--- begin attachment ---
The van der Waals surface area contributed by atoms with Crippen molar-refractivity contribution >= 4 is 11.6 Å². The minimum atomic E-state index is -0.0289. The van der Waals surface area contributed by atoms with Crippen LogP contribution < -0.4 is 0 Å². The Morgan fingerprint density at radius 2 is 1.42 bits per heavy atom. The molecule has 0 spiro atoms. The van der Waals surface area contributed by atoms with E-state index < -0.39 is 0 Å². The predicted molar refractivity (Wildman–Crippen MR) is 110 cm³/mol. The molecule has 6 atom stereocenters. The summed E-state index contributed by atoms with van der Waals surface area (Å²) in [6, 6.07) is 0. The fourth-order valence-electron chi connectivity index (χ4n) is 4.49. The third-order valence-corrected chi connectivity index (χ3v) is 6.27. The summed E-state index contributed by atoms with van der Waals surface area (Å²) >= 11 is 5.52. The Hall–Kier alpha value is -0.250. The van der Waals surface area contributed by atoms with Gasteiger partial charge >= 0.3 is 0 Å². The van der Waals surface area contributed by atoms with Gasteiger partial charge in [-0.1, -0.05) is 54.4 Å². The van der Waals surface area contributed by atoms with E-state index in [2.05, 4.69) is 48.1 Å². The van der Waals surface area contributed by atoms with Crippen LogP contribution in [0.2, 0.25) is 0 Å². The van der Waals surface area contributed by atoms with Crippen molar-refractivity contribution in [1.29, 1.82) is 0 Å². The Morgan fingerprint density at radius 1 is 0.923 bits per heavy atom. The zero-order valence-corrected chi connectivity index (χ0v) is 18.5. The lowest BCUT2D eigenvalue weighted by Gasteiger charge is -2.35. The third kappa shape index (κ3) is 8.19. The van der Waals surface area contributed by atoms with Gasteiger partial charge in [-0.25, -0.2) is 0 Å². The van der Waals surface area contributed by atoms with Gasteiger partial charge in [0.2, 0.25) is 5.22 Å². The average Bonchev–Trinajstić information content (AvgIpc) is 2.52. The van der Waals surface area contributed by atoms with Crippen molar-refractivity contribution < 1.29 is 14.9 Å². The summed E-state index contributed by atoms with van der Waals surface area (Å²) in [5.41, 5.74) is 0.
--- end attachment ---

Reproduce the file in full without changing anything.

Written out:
The van der Waals surface area contributed by atoms with Crippen molar-refractivity contribution >= 4 is 11.6 Å². The minimum atomic E-state index is -0.0289. The van der Waals surface area contributed by atoms with Crippen LogP contribution < -0.4 is 0 Å². The Morgan fingerprint density at radius 2 is 1.42 bits per heavy atom. The molecule has 0 spiro atoms. The van der Waals surface area contributed by atoms with E-state index < -0.39 is 0 Å². The predicted molar refractivity (Wildman–Crippen MR) is 110 cm³/mol. The molecule has 6 atom stereocenters. The summed E-state index contributed by atoms with van der Waals surface area (Å²) in [6, 6.07) is 0. The fourth-order valence-electron chi connectivity index (χ4n) is 4.49. The third-order valence-corrected chi connectivity index (χ3v) is 6.27. The summed E-state index contributed by atoms with van der Waals surface area (Å²) >= 11 is 5.52. The Hall–Kier alpha value is -0.250. The van der Waals surface area contributed by atoms with Gasteiger partial charge >= 0.3 is 0 Å². The van der Waals surface area contributed by atoms with Gasteiger partial charge in [-0.1, -0.05) is 54.4 Å². The van der Waals surface area contributed by atoms with E-state index in [2.05, 4.69) is 48.1 Å². The van der Waals surface area contributed by atoms with Crippen LogP contribution in [0.2, 0.25) is 0 Å². The van der Waals surface area contributed by atoms with Crippen molar-refractivity contribution in [1.29, 1.82) is 0 Å². The Morgan fingerprint density at radius 1 is 0.923 bits per heavy atom. The zero-order valence-corrected chi connectivity index (χ0v) is 18.5. The lowest BCUT2D eigenvalue weighted by Gasteiger charge is -2.35. The third kappa shape index (κ3) is 8.19. The van der Waals surface area contributed by atoms with Gasteiger partial charge in [-0.25, -0.2) is 0 Å². The van der Waals surface area contributed by atoms with Gasteiger partial charge in [0.2, 0.25) is 5.22 Å². The average Bonchev–Trinajstić information content (AvgIpc) is 2.52. The van der Waals surface area contributed by atoms with Crippen molar-refractivity contribution < 1.29 is 14.9 Å². The summed E-state index contributed by atoms with van der Waals surface area (Å²) in [5.41, 5.74) is 0.